I think I’ve said this before, when you posted about your ski holidays — I would love to get to Le Petit Train du Nord some day. I have very fond memories of skiing for a few days of Montebello, which is not so far away, I think.

        1. I keep my ball cap in the truck all summer, so I can slap it on when I take my cycling helmet off. Ha. I think you and Paul would love it up where we go. The trails and the small towns. The great casse croute when one is in need of good french fires. (Which I usually am once a trip) Even the old Lac Morency Lodge which has a kind of faded elegance vibe.

  5. Hi Sue
    Ski chic…not me! My colourful indestructible (7 yrs old) ski coat still looks new. I will update my light-weight jacket (8 yrs old). I do enjoy a new yearly hat which I quickly put on after I take my helmet off. I wear minimal makeup because that’s just me.
    Now walking around the neighbourhood…I really need to work on that wardrobe!
    Sounds like you two had the perfect week!
    Robin

  6. OMG, you have touched a nerve! (Alpine) skiing chic is important to me! I learned this while skiing in Italy, where looking chic is super important. -And it is so much fun! Over the years, I have bought gorgeous, nice fitting ski clothing, and I use them only for skiing. Once I finish skiing for the season, I store my ski clothes for the next trip. I buy items when they are on sale at Sporting Life, or on sale in Italy. The items are expensive, but sooooo nice; they are top quality, beautiful, lightweight and warm. I feel great wearing them. I have skied for five decades. I love skiing. And I love beautiful ski clothing! 😎

    1. I’m the same, Elaine. If I happen to own a great looking ski sweater… great. But I just wear what I have, and although the stuff that Hubby has bought me over the years is good quality, it’s more about its ability to keep me warm than to look good.

  7. Lovely blog. So glad you and your husband love the same activities and take advantage of the beautiful opportunities you have in Canada. The mid 70’s in San Antonio, Texas , makes me enjoy your skiing adventures even more!

  8. ChristineCascadia

    In the 70’s, when I first started cross country skiing, most people wore knickers and heavy socks. Don’t see that too much anymore 🙂

  9. No ski chic for me here. No skis either. Although I adore the chalet scenes from old James Bond movies and the retro luxe-romance of the “in” ski set. I went skiing once, in Detroit!, coldest day of the year, and mastered the bunny hill. Too frozen, I never tried again, despite being in Vancouver, sigh. My fave would be a hill on an old farm with a ski rope and a snowmobile for towing. And layers of cast-off woolens.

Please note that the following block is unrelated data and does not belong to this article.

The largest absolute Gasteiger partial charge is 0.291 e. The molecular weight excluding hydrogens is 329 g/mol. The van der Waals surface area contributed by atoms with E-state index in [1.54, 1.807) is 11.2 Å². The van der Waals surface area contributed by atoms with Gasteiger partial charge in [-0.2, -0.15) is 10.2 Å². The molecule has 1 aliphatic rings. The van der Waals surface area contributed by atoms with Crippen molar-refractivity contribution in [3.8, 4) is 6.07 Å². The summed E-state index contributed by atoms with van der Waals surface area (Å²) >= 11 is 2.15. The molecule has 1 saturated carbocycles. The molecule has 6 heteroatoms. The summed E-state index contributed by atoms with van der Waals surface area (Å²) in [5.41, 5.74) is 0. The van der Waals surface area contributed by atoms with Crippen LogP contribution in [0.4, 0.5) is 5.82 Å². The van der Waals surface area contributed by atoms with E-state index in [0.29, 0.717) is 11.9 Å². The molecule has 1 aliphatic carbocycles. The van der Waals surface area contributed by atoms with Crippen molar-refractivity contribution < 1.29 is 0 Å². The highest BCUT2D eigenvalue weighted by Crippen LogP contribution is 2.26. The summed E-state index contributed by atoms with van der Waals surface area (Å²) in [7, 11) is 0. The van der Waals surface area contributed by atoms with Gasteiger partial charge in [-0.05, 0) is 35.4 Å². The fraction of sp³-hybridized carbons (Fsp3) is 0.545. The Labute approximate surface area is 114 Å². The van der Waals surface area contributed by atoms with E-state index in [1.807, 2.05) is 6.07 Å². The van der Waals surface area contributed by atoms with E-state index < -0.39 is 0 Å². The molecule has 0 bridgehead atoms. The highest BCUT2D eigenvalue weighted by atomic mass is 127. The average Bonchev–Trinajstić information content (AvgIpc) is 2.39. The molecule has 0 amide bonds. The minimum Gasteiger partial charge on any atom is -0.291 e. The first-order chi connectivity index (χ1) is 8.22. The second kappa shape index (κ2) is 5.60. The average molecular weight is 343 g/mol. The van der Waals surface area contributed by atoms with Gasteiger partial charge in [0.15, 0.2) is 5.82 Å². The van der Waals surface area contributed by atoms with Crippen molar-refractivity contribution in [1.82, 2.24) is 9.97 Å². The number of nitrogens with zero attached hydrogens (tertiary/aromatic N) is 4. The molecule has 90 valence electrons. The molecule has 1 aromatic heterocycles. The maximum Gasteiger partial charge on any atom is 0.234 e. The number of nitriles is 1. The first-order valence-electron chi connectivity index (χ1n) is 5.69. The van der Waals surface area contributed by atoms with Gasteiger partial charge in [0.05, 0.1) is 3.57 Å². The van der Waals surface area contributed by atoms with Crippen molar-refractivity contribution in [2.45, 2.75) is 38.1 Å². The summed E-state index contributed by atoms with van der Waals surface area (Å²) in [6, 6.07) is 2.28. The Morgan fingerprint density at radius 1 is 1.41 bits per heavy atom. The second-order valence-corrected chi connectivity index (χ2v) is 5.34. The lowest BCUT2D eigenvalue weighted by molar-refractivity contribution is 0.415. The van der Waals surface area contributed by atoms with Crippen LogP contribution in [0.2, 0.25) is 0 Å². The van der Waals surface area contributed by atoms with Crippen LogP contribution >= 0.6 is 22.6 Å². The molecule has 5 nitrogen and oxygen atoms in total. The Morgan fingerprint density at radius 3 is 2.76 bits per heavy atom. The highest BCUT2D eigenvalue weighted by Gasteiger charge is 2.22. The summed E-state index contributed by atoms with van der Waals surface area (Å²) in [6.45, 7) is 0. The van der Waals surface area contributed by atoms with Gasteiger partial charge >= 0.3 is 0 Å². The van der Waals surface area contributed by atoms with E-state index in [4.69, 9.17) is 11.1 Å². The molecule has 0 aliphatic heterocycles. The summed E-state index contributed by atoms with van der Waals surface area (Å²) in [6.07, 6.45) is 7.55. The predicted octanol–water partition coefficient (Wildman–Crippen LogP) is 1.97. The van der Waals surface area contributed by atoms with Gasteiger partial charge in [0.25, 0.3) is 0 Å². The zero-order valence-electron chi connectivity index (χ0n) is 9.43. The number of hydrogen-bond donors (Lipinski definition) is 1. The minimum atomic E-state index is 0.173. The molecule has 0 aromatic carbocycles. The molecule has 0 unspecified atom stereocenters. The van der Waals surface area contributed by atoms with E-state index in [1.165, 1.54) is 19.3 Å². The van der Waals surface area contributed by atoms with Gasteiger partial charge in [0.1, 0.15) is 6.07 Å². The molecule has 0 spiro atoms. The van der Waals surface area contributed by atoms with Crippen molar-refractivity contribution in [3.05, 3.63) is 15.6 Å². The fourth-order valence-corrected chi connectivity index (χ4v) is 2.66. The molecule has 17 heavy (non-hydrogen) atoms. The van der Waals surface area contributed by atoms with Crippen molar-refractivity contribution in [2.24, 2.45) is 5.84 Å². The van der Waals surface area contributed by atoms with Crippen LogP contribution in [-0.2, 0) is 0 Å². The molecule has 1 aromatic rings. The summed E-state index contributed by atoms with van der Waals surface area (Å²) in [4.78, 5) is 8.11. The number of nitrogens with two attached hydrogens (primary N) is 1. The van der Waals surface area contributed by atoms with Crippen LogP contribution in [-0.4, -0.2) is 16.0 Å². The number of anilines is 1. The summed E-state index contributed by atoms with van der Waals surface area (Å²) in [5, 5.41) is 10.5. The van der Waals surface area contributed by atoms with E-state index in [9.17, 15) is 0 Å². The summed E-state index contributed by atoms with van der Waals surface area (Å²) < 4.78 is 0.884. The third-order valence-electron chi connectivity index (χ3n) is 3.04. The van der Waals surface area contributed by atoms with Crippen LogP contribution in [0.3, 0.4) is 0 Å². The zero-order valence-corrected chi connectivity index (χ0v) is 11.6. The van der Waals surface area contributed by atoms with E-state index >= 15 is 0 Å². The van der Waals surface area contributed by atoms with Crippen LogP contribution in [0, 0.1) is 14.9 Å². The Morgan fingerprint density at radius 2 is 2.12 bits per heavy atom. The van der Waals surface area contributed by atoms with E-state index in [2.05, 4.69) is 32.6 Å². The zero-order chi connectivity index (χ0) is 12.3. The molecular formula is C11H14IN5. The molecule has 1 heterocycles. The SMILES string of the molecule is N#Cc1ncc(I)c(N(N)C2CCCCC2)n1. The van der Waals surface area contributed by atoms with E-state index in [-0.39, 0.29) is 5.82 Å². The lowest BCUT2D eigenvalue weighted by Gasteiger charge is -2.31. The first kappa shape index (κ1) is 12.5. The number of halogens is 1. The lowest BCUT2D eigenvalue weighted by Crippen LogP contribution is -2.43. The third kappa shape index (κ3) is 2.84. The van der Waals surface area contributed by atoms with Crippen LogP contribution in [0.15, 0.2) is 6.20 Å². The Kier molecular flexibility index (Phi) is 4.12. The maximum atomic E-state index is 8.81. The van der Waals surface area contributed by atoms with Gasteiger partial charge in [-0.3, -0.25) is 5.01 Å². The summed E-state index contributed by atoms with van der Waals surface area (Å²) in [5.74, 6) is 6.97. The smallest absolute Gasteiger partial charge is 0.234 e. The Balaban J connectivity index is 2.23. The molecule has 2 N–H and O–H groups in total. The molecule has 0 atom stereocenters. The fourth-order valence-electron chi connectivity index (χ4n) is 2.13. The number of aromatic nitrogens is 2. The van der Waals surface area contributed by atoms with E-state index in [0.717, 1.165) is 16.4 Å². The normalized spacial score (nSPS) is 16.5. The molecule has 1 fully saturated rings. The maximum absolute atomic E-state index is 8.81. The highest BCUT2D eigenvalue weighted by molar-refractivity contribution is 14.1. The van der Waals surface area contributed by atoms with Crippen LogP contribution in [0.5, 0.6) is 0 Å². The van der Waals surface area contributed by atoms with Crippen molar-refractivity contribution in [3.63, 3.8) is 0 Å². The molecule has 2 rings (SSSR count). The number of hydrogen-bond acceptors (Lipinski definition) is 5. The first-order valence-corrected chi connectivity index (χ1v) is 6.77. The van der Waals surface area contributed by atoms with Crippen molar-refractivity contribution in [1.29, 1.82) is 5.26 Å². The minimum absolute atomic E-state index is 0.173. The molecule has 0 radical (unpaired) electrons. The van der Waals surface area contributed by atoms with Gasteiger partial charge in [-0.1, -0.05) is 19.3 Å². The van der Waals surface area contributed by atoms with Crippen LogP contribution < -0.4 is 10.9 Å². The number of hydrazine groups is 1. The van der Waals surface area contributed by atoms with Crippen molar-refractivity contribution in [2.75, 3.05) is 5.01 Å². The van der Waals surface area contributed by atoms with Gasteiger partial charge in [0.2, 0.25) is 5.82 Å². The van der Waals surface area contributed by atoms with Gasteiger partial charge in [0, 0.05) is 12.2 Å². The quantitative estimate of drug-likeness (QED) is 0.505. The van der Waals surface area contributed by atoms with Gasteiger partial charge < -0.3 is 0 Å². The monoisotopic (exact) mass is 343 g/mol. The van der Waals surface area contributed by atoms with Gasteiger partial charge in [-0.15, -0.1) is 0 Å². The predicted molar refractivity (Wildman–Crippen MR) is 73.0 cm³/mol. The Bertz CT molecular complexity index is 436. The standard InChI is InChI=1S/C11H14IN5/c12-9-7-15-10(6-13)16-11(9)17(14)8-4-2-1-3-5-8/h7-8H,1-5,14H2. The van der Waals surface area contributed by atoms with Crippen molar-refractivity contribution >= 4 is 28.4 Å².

10. Your holidays sound like a dream!
    Long time ago,when my men were skiing,I use to ski walk in snow (perfect walks from Nassfeld,Austria to the first caffe in Italy). I’ve had a ski jacket and ski trousers,fleece sweater or turtleneck,but all those years ,the same one (maybe Helly Hansen,not sure) .I used to wear all of that for sledging at home,or other snow activities.,without any make up,it is usually only SPF and lip protection
    I can’t stand wool hats
    When I think about it,my home attire is something like italian “hostess outfit” at Materfamilias italian fashion exibition,only without pom-poms 🙂
    Dottoressa

  11. You look adorable! I haven’t skiied in years. I should make a point of doing it at least once again – the smell of the snow and the whoosh of my self is so wonderful. (Downhill, BTW, and decidedly intermediate at best.)

  12. Hi: Many years ago when I got my first computer, one evening I was looking at “search” so I typed in my maiden name which is unusual, We are from Poland. And I don’t know my relatives. A lot of people with the same name came up all in Polish except one which was from Australia and from the email address I deduced that she was in education. I emailed her and told her my name and said perhaps we are related. Long story short we are. But at this time she was working in Kalgoorlie. I had never heard of that place She is a mining engineer with two doctorates and under graduate degrees. And my dad was a coal miner. Wow!!